Image analysis for high-content screens
Our main research theme is quantifying and mining the rich information present in cellular images to yield biological discoveries. We work on high-throughput projects (100,000–1,000,000 images) probing a variety of biological processes and diseases of interest, with a special interest in psychiatric research, infectious disease, and cancer.
Recent projects include the identification of genetic regulators (glioblastoma differentiation, breast cancer cells' response to heregulin, meiosis) and chemical regulators (leukemic differentiation, mitochondrial function, tuberculosis infection).
Algorithms developed in my group are made readily usable by the scientific community via our user-friendly software, CellProfiler (cellprofiler.org). CellProfiler is versatile, open-source software for quantifying a variety of phenotypes in biological images. Since its release in 2005, it has become well established and widely used. CellProfiler is launched around the world more than 100,000 times annually and cited in more than 800 publications as of September 2013. The software evolves within an active research environment involving dozens of diverse image-based assays, resulting in rich functionality as we continue to improve its capabilities, interface, and support.
High-throughput imaging experiments generate extremely large, multidimensional data sets with quantifiable phenotypic information for every individual cell. We use this rich, latent information to identify patterns resulting from chemical or genetic perturbations to probe the causes and cures for various diseases. For example:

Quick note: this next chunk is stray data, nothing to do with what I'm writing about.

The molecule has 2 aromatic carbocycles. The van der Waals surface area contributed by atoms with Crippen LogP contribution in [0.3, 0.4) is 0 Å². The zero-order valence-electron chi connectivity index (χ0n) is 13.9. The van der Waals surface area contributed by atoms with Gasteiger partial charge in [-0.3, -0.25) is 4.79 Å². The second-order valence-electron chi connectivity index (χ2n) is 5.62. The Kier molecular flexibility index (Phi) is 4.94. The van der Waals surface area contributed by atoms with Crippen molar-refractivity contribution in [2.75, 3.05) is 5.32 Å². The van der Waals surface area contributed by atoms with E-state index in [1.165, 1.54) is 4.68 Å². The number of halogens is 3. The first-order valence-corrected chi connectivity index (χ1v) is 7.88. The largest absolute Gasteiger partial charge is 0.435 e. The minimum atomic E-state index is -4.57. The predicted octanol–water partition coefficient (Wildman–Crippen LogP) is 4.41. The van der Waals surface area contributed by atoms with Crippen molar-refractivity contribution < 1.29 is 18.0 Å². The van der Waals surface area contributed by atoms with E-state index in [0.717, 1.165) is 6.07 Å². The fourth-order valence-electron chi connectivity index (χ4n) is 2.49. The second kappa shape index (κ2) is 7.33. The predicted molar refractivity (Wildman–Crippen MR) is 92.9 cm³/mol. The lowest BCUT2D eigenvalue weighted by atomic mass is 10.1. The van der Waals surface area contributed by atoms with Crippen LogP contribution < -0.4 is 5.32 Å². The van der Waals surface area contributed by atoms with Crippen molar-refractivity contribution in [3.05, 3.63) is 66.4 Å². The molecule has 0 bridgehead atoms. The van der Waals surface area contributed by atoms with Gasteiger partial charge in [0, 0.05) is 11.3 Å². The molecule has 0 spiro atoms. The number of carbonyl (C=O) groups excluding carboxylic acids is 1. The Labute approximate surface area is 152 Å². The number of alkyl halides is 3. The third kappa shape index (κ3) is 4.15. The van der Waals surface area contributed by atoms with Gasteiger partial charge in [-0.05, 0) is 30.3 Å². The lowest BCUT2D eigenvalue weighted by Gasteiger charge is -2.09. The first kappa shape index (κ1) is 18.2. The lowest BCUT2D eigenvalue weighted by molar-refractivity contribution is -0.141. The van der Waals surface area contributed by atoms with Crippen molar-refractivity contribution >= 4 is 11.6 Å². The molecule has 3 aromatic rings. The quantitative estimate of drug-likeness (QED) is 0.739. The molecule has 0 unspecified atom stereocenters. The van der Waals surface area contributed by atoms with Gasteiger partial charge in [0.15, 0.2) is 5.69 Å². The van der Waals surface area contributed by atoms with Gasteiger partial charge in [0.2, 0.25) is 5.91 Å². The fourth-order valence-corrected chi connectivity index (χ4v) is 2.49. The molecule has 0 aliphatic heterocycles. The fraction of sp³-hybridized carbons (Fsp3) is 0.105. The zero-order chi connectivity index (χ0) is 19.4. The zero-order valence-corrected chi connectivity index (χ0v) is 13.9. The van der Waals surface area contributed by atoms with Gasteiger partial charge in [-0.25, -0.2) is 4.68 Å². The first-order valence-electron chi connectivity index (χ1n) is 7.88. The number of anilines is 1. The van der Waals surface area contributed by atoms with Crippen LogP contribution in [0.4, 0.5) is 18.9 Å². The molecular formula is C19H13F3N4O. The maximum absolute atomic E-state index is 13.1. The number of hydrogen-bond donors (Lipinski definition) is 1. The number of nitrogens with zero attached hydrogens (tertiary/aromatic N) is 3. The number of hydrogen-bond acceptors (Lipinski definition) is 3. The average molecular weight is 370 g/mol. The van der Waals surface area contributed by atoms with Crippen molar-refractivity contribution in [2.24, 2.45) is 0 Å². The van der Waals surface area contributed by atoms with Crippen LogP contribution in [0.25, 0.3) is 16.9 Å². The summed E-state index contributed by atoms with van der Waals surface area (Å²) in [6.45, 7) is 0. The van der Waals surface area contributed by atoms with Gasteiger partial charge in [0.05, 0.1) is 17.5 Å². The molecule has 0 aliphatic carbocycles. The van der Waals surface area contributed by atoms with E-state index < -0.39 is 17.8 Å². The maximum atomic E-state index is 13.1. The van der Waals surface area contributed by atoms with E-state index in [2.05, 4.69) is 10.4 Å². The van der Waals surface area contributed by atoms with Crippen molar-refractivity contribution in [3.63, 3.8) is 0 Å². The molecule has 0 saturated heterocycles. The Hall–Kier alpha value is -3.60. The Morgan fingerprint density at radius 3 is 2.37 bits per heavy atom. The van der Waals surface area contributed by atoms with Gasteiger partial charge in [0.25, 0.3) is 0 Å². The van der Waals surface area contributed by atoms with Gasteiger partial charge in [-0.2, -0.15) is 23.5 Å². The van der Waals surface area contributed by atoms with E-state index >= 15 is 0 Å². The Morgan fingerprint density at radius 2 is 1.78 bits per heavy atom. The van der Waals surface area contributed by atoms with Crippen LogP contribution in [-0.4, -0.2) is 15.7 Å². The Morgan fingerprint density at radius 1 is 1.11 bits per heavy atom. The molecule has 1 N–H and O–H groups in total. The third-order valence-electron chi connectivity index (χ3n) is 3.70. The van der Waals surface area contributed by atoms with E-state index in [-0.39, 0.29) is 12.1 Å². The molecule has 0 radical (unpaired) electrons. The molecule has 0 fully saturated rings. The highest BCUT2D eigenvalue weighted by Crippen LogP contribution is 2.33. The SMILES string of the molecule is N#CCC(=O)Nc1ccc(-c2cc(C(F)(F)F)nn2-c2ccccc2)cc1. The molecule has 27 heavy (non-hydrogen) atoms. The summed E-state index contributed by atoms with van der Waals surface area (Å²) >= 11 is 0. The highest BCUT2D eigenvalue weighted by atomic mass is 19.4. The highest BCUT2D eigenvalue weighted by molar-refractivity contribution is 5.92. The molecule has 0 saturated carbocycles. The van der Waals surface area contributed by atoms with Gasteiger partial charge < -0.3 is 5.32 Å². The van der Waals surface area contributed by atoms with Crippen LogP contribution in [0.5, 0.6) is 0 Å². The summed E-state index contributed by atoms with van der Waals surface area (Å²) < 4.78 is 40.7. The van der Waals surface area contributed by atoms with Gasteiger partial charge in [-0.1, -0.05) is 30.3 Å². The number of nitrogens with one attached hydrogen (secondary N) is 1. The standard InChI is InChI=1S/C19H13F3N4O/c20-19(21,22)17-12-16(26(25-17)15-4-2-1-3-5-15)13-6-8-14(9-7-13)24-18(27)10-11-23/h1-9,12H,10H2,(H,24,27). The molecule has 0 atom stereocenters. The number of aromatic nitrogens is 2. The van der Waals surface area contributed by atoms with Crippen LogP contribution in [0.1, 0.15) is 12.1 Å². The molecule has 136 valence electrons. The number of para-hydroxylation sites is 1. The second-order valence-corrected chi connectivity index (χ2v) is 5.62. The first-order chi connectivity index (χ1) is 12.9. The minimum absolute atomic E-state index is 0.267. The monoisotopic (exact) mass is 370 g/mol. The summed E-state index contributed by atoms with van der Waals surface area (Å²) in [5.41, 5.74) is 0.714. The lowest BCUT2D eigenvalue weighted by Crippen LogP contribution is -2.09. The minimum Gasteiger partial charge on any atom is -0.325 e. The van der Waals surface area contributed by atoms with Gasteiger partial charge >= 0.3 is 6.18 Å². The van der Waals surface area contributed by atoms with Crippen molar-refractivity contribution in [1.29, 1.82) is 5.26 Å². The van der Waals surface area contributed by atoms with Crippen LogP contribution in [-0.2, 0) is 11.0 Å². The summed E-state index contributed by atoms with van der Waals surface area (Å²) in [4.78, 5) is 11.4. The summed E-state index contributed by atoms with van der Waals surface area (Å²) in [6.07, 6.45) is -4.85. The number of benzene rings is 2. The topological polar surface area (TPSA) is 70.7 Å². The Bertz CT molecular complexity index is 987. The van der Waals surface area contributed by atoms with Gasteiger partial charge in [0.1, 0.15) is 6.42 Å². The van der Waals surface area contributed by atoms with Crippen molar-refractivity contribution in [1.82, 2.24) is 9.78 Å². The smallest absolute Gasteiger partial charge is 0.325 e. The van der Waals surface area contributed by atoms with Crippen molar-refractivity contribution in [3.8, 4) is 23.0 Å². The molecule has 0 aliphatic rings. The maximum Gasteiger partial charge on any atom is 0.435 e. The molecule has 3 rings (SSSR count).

- Predicting how new chemical compounds act in cells
- Identifying and classifying toxicity of compounds destined for clinical trials
- Identifying differences in cell structure between patient cells affected by bipolar disorder or schizophrenia
- Discovering differences among histone deacetylase (HDAC) isoforms, and identifying specific inhibitors against them, which are likely useful against cancer and psychiatric disease
- Identifying gene function from large-scale genome sequencing studies
In co-cultured cell systems, two or more cell types are grown together in order to maintain more native physiological functions, enabling experiments that test genetic and chemical perturbations in a more realistic environment. We are developing image analysis approaches to extract information from fluorescence microscopy images of these cell systems, enabling experiments in liver regeneration and hepatotoxicity [NSF CAREER project page].
Imaging flow cytometry
Imaging flow cytometry combines the high-throughput nature of flow cytometry with the high-resolution nature of fluorescence microscopy. For each experimental sample, it yields hundreds of thousands of images of individual cells. We are developing methods to mine these large datasets [NSF project page].
Quantifying C. elegans
The worm C. elegans can be robotically prepared and imaged and is an effective model to probe a variety of biological questions that require whole animals rather than isolated cells. We are developing sorely needed C. elegans analysis algorithms and validating them in specific large-scale experiments to identify regulators of fat metabolism and pathogen infection.
Quantifying dynamic phenotypes
Many biological questions can only be investigated by collecting time-lapse movies. We are analyzing these images to identify, for example, novel cell cycle landmarks and motor protein regulators. We are also integrating this data with flow cytometry data to quantify unusual cell cycle outcomes.
Impact on human health
Our CellProfiler software has yielded discoveries in several translational projects, some of which may ultimately have a direct impact on the treatment of disease. For example, CellProfiler has been used to identify several small molecules that are effective in treating particular diseases in mouse models. In some cases, discoveries made using CellProfiler have even led to planning clinical trials in humans, which could directly improve patient outcomes [more details].